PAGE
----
Polanter Vertical Gardening System The Polanter Vertical Gardening System is a simple and practical kit and is hung onto walls or fences with the brackets provided. The brackets remain fixed to the wall and the Polanter can be lifted off the brackets to enable it to be re-planted and then easily re-hung by slotting the Polanter back onto the brackets. The planting holes for the Polanter measures approximately 4cm across and are ideal for planting plug plants. The Polanter Vertical Gardening System comes in a choice of 8 colours (see the table below). The price for this product is.. £ 21.98 (UK) – or $29.95 (US) … Below you can watch how to plant your Polanter… Did you know that the Polanter is ideally suited for growing your own produce?
DIY Vertical Garden A DIY Vertical Garden Example Ever since coming across Patrick Blanc’s vertical garden I’ve been interested to observe how this technology might transform the home gardening scene. I mean, it’s only a matter of time before we begin running out room for gardens to grow on a horizontal plane.
5 Easy to Grow Mosquito-Repelling Plants As the outdoor season approaches, many homeowners and outdoor enthusiasts look for ways to control mosquitoes. With all the publicity about the West Nile virus, mosquito repelling products are gaining in popularity. But many commercial insect repellents contain from 5% to 25% DEET. magazine bowl - recycle project no. 7 This project took me so much longer than I thought it would. I may not be finished yet (I'll explain in a minute) but I want to move on to other ideas so I decided to post about it now. I certainly didn't reinvent the wheel with this one but it was something fun and super easy to make. Materials:- a magazine (I didn't use more than half of a magazine)- glue gun I started by making a tight little roll and making the flat circle that I showed you the other day. This can also make a useful trivet if you continue the flat shape to the desired size.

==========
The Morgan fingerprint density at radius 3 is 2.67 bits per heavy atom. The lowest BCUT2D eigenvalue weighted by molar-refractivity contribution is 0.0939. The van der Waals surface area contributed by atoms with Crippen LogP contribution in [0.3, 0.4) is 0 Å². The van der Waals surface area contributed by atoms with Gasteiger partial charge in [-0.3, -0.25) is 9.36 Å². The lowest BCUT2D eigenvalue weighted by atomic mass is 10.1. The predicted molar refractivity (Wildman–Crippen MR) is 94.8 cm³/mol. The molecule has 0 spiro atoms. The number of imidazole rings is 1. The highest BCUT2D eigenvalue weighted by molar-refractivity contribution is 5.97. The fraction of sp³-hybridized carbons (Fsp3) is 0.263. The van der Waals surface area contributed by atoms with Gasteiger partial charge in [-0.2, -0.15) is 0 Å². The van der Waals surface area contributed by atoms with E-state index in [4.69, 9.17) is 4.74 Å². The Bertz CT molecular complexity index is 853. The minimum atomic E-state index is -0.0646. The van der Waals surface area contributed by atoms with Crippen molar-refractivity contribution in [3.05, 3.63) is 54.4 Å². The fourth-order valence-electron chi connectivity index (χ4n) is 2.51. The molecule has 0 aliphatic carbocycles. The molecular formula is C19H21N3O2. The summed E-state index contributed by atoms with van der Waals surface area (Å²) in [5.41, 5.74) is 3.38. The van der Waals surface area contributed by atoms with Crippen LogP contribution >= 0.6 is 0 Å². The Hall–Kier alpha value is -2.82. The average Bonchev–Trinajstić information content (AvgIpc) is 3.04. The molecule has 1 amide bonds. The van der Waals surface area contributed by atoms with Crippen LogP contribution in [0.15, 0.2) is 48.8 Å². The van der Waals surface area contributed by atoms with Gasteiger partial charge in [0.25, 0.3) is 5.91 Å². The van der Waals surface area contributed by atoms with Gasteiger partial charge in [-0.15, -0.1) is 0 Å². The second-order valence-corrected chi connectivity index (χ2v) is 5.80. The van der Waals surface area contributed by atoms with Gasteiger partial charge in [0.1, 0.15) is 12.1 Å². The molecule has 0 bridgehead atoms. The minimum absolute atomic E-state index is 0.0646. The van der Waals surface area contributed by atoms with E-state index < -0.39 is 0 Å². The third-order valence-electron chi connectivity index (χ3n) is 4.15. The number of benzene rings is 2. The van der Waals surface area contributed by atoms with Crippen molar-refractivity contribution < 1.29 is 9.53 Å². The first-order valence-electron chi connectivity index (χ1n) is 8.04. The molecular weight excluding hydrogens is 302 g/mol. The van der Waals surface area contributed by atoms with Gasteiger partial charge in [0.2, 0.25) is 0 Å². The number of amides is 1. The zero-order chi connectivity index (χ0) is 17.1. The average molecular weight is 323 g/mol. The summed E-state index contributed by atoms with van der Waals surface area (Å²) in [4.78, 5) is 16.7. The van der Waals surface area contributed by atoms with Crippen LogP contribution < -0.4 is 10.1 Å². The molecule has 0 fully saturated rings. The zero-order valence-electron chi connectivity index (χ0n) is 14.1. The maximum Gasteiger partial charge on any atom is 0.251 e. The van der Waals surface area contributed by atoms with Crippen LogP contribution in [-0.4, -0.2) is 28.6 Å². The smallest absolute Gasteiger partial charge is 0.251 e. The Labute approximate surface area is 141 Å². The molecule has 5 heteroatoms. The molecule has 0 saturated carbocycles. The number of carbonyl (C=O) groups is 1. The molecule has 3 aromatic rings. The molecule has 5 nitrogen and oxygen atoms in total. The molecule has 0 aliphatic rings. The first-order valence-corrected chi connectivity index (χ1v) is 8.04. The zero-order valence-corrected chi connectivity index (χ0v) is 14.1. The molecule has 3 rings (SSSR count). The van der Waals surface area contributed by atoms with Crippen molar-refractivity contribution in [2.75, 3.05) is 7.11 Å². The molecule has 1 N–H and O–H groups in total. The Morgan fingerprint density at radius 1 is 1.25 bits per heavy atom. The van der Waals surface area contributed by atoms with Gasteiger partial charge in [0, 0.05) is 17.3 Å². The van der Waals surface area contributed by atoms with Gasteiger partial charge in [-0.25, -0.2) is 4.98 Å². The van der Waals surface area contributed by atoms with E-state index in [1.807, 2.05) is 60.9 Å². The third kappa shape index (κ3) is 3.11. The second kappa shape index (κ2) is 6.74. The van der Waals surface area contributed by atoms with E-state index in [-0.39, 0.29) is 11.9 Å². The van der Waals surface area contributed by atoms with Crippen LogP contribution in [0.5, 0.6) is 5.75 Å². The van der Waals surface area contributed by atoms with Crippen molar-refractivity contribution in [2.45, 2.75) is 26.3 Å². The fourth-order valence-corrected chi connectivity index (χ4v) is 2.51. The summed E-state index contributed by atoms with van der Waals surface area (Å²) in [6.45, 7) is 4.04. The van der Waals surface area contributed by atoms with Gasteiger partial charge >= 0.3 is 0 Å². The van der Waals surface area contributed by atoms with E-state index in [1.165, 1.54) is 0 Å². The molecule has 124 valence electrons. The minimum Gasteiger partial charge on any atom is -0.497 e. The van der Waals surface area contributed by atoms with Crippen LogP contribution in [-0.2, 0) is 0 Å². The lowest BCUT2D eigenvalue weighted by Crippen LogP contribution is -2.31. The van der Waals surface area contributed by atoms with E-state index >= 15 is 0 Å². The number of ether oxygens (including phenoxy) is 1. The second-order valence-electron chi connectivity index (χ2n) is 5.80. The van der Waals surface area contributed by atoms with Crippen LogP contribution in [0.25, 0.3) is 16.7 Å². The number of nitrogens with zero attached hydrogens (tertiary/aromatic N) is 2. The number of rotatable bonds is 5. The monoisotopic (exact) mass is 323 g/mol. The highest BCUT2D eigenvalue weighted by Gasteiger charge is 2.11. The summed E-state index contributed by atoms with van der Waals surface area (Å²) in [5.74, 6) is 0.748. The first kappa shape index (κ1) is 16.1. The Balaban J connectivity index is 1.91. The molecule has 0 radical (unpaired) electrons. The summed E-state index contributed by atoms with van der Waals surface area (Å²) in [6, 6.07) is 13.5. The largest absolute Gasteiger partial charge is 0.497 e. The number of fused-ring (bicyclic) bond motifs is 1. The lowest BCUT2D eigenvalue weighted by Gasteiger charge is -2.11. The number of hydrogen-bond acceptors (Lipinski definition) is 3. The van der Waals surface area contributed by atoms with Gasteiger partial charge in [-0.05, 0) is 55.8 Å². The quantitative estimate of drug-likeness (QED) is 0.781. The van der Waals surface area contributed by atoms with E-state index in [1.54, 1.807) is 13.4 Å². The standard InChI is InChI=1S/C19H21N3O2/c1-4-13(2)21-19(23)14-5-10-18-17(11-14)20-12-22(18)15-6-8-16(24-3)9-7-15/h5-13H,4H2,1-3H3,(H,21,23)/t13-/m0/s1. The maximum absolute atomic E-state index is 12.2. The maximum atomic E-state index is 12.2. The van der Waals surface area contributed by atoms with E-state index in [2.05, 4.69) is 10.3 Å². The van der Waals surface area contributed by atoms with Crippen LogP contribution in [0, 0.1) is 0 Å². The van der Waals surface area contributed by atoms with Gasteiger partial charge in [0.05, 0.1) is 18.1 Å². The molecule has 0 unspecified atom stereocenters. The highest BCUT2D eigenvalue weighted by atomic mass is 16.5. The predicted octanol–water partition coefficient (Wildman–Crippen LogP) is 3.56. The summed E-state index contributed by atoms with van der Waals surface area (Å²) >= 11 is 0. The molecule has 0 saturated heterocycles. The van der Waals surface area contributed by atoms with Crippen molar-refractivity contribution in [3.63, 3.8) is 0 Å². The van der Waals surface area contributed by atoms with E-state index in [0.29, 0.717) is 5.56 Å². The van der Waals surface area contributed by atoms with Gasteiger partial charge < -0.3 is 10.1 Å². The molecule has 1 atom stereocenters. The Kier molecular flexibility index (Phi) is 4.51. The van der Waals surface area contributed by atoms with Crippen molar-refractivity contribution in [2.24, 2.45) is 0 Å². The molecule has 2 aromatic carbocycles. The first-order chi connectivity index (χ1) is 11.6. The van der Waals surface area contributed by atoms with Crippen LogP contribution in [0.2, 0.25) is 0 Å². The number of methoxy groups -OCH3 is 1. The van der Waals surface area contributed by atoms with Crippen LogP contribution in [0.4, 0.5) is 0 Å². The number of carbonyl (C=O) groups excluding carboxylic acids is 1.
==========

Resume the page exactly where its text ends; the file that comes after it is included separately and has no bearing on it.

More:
Urban gardens: The future of food? - Dream City With penny-farthings, handlebar mustaches and four-pocket vests back in fashion, the rise of urban farming should just about complete our fetish for the late 1800s. Today, you can find chicken coops on rooftops in Brooklyn, N.Y., goats in San Francisco backyards, and rows of crops sprouting across empty lots in Cleveland. That it fits so snugly into the hipster-steampunk throwback trend is what makes urban farming ripe for ridicule. Living close: strata title permaculture Lucinda's great DIY vertical gardening system The too-hard basket seems often applied to fledgling aspirations of creating bountiful gardens in rental or strata title properties. Which is really quite understandable, in some ways. To succeed in such ventures one needs to effectively communicate with (sometimes dubious) landlords and fellow residents, which is no small thing. Recently, though, we came across Lucinda’s garden, which is a beautiful example of such communications gone right. A small space, strata-title, yeehar permaculture garden in the heart of northern Sydney.